High levels of estrogen have been linked to the development of breast cancer. For older women, the greatest exposure to estrogen is via postmenopausal hormone replacement. Estrogen replacement has been shown to reduce the onset of
, as well as reduce numerous side effects associated with
. It has also been shown to reduce the likelihood of colon cancer. Therefore, you should have a frank conversation with your doctor as to the risks and benefits of estrogen replacement relative to breast cancer.
There is debate about the effects of phytoestrogens (plant-based estrogen compounds), such as soy in the management of breast cancer. Do not take any herbal remedies or natural supplements without discussing them first with your doctor. If you include a large amount of soy (tofu, soymilk, etc) in your diet, discuss with your doctor whether you should consider limiting your consumption of these foods.
Other lifestyle factors may also increase your exposure to estrogen. If possible, try to limit these factors:
Being overweight after the age of menopause
Maintain a Healthy Weight
Being overweight—particularly after menopause—may increase your chances of developing breast cancer. This is due to the fact that after menopause, most of the estrogen in a woman’s body comes from her fat tissue. The more fat on the body, the higher the degree of estrogen.
Limit Alcohol Consumption
Studies have shown that women who drink 2-4 alcoholic drinks daily have a 40% greater risk of developing breast cancer than nondrinkers. This might be due to the fact that alcohol can alter the way a woman's body metabolizes estrogen. This may cause blood estrogen levels to rise, increasing the risk of breast cancer onset.
Avoid Tobacco Products
Smoking increases your risk of several cancers, including breast cancer.
Exercise helps maintain weight and modulates high levels of estrogen. It's favorable effects on the immune system may inhibit cancer growth. Overall, exercise has many benefits. For example, a study found that participating in physical training program with or without the addition of cognitive behavioral therapy improved patients' quality of life.*¹ Talk to your doctor about an exercise routine that is right for you. If you are interested in working with a therapist, your doctor can give you a referral.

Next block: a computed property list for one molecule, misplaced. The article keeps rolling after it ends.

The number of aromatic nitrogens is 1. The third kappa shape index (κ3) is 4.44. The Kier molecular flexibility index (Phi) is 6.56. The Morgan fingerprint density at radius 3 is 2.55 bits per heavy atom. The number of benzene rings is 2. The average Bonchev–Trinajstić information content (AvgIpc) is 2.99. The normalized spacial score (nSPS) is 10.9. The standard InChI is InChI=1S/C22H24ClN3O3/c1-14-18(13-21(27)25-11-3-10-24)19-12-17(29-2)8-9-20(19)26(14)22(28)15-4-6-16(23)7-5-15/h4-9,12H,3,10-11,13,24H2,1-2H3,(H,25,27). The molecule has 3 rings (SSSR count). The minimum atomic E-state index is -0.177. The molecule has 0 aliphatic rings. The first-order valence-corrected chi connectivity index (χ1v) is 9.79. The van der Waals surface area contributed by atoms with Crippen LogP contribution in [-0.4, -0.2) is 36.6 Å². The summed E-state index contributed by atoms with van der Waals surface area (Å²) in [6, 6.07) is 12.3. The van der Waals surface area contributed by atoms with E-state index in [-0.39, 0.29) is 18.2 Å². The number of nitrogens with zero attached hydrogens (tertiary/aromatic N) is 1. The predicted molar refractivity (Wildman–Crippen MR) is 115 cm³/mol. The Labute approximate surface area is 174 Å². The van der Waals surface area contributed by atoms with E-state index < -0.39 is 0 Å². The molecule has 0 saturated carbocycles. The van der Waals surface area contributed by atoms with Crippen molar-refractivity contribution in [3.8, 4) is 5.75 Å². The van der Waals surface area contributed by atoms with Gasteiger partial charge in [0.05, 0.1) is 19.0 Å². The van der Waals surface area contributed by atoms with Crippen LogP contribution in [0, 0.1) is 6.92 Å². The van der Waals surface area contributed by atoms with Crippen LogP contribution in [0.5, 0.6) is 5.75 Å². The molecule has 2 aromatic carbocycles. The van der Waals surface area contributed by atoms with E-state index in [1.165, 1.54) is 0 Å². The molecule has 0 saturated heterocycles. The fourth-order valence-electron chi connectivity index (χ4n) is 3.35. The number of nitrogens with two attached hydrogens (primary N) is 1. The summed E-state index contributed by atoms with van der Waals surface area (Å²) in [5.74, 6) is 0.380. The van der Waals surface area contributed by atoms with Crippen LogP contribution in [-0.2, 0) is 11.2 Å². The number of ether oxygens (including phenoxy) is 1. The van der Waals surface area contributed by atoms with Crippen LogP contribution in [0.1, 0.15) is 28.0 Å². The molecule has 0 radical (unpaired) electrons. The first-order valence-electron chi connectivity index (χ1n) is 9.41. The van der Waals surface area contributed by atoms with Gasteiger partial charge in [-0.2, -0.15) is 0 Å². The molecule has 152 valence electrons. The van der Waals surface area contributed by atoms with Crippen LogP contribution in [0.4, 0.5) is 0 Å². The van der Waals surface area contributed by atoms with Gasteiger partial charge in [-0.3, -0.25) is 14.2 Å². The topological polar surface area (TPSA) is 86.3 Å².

Breast cancer. National Cancer Institute website. Available at:
. Accessed January 27, 2006.
Susan G. Komen Breast Cancer Foundation website. Available at:
. Accessed January 27, 2006.
*¹4/16/2009 DynaMed's Systematic Literature Surveillance
DynaMed's Systematic Literature Surveillance: Korstjens I, May AM, van Weert E, et al. Quality of life after self-management cancer rehabilitation: a randomized controlled trial comparing physical and cognitive-behavioral training versus physical training. Psychosom Med. 2008;70:422-429.
Please be aware that this information is provided to supplement the care
provided by your physician. It is neither intended nor implied to be a
substitute for professional medical advice. CALL YOUR HEALTHCARE PROVIDER
IMMEDIATELY IF YOU THINK YOU MAY HAVE A MEDICAL EMERGENCY. Always seek the
advice of your physician or other qualified health provider prior to
starting any new treatment or with any questions you may have regarding a